(Photos courtesy of Marilyn Gilpin.)
Essays by Susan G. Weidener
Zoom Calls Us To a ‘Dark Winter’ Of Despair
October 27, 2020 ~ A rainy day, crows caw and a damp chill steeps the last Tuesday in October with dreariness. This weekend we push the clocks back an hour. A dark winter lies ahead. That’s what we hear, anyway. Poets have written about winters of despair. In “Snowdrops” Louise Gluck writes:
Do you know what I was, how I lived? You know
what despair is; then
winter should have meaning for you
I did not expect to survive,
earth suppressing me. I didn’t expect
to waken again, to feel
in damp earth my body
able to respond again, remembering
after so long how to open again
in the cold light
of earliest spring–
afraid, yes, but among you again
crying yes risk joy
in the raw wind of the new world.
In “the raw wind of the new world”, a world none of us has ever lived, the news media tells us one in four young adults has considered the possibility of suicide. A friend recently returned from visiting a loved one at the hospital where nurses say they have been overwhelmed by people incapacitated from drug and alcohol abuse. Still, I believe that with a purpose to our days, making the small moments count, we stay sane and healthy. The ordinary days infused with a touch, a smile, lunch with a friend ….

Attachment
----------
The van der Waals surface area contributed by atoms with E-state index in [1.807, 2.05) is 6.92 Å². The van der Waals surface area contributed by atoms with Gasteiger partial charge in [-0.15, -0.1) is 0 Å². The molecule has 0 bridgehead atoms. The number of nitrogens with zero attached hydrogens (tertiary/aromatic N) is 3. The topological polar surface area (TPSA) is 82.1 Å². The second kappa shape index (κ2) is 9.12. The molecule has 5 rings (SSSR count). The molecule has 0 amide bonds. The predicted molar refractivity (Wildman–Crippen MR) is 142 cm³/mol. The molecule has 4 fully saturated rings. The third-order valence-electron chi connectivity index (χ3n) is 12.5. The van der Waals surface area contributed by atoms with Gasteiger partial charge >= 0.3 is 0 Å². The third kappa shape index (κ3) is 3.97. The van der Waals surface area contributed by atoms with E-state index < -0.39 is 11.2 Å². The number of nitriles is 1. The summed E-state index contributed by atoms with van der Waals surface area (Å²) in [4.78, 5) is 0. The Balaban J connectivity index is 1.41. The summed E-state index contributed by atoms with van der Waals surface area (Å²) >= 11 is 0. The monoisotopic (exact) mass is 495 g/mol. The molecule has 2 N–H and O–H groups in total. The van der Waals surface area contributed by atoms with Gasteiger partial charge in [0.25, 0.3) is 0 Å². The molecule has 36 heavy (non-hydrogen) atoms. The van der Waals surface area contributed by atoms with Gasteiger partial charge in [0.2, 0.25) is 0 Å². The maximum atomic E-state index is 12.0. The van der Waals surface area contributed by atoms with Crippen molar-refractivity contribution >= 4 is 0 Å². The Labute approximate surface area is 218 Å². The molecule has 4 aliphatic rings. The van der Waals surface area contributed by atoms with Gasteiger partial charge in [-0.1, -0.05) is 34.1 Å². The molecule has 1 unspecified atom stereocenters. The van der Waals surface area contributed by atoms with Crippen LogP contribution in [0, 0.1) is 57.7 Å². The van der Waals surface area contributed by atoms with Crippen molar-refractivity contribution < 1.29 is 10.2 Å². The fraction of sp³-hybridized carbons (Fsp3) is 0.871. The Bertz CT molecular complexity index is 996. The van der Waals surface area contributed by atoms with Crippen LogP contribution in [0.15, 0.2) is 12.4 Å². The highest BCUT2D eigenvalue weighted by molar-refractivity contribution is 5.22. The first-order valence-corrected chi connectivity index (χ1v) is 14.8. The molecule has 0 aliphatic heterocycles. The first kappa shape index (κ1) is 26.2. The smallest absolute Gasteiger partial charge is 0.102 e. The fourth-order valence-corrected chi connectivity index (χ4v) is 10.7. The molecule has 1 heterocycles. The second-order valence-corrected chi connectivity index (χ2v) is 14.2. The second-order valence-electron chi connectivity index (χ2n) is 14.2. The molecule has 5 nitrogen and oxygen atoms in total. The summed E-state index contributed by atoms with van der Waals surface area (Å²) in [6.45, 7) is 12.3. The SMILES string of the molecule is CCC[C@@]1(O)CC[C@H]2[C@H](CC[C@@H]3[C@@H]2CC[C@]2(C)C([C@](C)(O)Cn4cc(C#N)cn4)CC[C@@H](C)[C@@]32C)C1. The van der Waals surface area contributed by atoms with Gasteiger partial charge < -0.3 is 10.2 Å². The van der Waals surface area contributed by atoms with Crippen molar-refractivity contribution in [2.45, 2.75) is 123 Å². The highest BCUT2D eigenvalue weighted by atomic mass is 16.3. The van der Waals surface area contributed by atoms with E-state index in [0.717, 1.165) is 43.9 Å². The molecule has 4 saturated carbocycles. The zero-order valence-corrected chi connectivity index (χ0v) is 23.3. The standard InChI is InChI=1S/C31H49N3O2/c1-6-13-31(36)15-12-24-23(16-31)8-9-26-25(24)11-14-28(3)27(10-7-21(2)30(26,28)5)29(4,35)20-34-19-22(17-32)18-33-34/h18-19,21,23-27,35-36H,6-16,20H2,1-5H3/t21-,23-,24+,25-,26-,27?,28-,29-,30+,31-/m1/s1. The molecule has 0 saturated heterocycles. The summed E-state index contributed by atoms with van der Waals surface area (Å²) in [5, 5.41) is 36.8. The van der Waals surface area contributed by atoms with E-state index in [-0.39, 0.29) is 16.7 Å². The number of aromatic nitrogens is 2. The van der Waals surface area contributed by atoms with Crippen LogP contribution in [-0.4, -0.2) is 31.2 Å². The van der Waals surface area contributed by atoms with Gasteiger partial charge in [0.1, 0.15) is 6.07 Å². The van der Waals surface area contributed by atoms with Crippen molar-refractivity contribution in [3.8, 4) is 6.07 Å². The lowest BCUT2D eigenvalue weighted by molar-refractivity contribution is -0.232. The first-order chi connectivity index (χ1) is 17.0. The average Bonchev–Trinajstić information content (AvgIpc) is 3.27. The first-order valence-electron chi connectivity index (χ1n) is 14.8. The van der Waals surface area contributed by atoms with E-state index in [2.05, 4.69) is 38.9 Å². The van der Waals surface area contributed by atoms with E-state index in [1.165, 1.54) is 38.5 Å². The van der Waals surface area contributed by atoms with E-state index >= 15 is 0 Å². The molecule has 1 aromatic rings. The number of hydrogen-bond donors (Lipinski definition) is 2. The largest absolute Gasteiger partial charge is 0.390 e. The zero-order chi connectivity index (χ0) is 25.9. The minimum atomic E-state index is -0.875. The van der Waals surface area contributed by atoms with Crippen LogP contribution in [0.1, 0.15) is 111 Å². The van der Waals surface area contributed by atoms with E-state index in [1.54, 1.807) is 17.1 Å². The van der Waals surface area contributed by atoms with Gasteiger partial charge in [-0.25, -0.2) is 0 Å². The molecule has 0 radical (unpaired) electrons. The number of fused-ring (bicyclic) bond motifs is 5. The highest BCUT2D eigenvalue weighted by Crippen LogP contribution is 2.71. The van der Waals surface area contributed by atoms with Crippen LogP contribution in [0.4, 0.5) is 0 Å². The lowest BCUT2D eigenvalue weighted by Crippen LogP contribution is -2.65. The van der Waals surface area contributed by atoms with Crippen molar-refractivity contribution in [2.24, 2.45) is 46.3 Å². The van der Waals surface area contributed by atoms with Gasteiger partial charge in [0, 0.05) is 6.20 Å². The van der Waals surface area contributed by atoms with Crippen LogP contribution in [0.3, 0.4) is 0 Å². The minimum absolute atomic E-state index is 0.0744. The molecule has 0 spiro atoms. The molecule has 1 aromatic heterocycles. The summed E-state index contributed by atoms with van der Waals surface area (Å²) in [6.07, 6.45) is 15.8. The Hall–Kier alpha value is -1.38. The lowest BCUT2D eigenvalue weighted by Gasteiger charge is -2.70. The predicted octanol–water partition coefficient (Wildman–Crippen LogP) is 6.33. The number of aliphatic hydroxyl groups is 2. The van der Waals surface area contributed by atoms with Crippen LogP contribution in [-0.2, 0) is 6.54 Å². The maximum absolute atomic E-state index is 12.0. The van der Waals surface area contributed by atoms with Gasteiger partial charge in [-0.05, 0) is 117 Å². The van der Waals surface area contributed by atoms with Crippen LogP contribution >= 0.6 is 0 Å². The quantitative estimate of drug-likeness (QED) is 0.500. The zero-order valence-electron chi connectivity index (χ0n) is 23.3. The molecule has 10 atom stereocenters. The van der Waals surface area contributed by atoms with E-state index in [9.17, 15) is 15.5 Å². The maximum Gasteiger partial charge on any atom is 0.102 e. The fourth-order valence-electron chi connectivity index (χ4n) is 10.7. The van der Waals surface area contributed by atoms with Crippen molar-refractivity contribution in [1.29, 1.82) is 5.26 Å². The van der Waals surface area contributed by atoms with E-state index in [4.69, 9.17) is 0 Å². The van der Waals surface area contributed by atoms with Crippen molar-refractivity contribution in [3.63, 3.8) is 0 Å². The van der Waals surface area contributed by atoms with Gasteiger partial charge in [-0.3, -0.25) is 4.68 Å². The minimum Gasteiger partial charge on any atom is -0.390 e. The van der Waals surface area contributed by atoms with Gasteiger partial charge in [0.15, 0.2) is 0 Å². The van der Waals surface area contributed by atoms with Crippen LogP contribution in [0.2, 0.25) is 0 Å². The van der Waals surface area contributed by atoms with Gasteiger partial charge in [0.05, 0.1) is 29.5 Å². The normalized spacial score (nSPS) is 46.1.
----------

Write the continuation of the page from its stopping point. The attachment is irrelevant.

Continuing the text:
I appeared on a local author’s Zoom call organized by the library. It was the first time this year I had the chance to connect with my readers, other than through this blog, which is why I accepted the invitation. As I talked on Zoom to those little squares of faces listening to me share thoughts about writing fiction and memoir, I noticed that my eyeglasses looked like headlights, catching the reflection from my dining room chandelier. I hadn’t been prepared for eyeglasses looking like headlights. Had it distracted my listeners, few as they were?